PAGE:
Kagiso Rabada is not yet comfortable with being the Proteas lead bowler. Photo: REUTERS/Dinuka Liyanawatte

JOHANNESBURG - Kagiso Rabada may not want to admit it but he is very much the leader of the South African attack that is hoping to take down Sri Lanka for the second time in Dambulla on Wednesday.

The 23-year-old is set to play his 50th One-Day International and while he is comfortably the most experienced member of the squad in Sri Lanka, he is not going to anoint himself its leader.

“I’ve not come to grips with that phrase, 'I’m the leader',” Rabada said on the eve of the second ODI. “I know I have a responsibility as an opening bowler. Out of all the bowlers (here) I have the most experience. In that way I am leading, (but) I don’t see myself as much of a leader. I have a responsibility to perform and if anyone wants help, I’m there to give out suggestions.”

The selectors certainly took a major chance in assembling such a young group of bowlers for the series, particularly in conditions with which many of them are unfamiliar. Rabada’s 49 ODI caps is still more than the combined total of the other six front-line bowlers in the squad, which adds up to 43 - 26 of those belonging to 22-year-old Andile Phehlukwayo.

While Rabada may not regard himself as their leader, in deed more than word, he has shown that it is he who sets the tone. It was his stunning opening burst last Sunday in which he picked up three wickets that provided the foundation for what was ultimately a comprehensive five-wicket victory.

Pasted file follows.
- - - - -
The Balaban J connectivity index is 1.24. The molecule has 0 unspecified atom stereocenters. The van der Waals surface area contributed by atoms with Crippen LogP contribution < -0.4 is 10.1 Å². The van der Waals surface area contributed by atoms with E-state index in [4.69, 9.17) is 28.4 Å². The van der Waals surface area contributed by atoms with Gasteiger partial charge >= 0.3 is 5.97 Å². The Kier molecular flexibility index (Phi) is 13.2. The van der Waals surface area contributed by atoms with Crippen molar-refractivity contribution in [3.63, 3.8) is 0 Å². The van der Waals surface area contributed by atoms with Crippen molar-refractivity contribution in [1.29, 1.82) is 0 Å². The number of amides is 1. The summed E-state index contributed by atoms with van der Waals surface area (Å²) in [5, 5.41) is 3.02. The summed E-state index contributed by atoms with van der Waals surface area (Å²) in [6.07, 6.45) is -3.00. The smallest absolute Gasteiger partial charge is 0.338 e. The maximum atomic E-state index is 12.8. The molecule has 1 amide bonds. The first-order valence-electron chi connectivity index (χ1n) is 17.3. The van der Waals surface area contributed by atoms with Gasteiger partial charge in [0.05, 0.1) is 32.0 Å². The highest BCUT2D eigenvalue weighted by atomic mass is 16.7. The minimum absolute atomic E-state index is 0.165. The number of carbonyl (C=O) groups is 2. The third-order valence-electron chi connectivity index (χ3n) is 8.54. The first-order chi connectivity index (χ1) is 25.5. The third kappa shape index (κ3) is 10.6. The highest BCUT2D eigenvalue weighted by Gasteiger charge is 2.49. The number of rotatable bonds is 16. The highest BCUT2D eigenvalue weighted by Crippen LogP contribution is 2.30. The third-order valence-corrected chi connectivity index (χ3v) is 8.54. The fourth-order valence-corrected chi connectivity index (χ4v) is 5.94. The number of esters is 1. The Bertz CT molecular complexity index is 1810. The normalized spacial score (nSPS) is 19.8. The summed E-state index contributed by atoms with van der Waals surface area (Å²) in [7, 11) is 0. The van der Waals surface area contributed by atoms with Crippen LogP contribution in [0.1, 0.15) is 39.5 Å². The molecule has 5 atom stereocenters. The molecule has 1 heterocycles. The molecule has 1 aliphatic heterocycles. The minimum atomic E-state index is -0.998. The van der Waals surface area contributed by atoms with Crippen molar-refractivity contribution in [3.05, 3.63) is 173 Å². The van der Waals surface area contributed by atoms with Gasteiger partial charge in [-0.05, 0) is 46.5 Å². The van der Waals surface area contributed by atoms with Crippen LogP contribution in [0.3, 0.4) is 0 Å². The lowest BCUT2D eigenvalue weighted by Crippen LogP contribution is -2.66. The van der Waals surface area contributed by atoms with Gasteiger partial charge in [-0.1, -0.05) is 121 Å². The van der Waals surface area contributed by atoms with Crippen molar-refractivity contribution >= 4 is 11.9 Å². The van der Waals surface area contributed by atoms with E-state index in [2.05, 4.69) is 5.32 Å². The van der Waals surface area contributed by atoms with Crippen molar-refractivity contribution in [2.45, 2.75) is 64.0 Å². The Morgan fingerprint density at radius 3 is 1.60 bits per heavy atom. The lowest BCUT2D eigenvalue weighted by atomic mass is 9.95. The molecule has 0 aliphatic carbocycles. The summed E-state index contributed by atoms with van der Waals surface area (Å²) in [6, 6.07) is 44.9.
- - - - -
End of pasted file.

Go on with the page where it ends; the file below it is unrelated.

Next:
Rabada found conditions that were very much to his liking after what he described as “sandpits” which were prepared for the Test matches. But it still takes a very good bowler to understand and then properly utilise those favourable conditions, which is precisely what he did when finishing with 4/41 in eight overs. 

Perhaps more than most of his colleagues, Rabada’s place is virtually cemented for next year’s World Cup, which is why he can prioritise a series win in Sri Lanka more than they can as they seek to impress the selectors.

“I’m thinking about what is happening in this series, that is the priority,” he said. “Obviously you work towards the World Cup and you want to hit a certain level at a World Cup where you want to be playing at your best. Right now I’m thinking about playing here and how to be clear here right now.”

The selectors have to look at the bigger picture, however, and hopefully they will be clearer about who is likely to be on the plane for England next year at the conclusion of this series. But Rabada’s point about being successful in the present has validity, especially in terms of building confidence.

Players like Tabraiz Shamsi, Man of the Match in the opening encounter, and JP Duminy will certainly be feeling good about themselves and will want to build on their success from the first game. For the likes of Phehlukwayo, Wiaan Mulder and Aiden Markram, it will be a case of trying to heed the lessons of the first match and to try and deliver an improved performance.

Perhaps by adopting Rabada’s mentality, and thinking about the here and now, will help relieve whatever stress there is about World Cup places, which will help them deliver displays more in keeping with their talent and ability. Rabada wasn’t too worried about the Sri Lankans reverting to a pitch for Wednesday's encounter that tailors to their spin-bowling strengths.

“You need to apply different skills, bowl different lengths, it’s all about adapting,” he explained. “You don’t get wickets the same in the sub-continent as you do at home in South Africa.”

He is aiming to maintain the momentum in the second match. “It would be a massive advantage to be 2-0 up going to Kandy.” Today’s match starts at 11am SA time.

The Star

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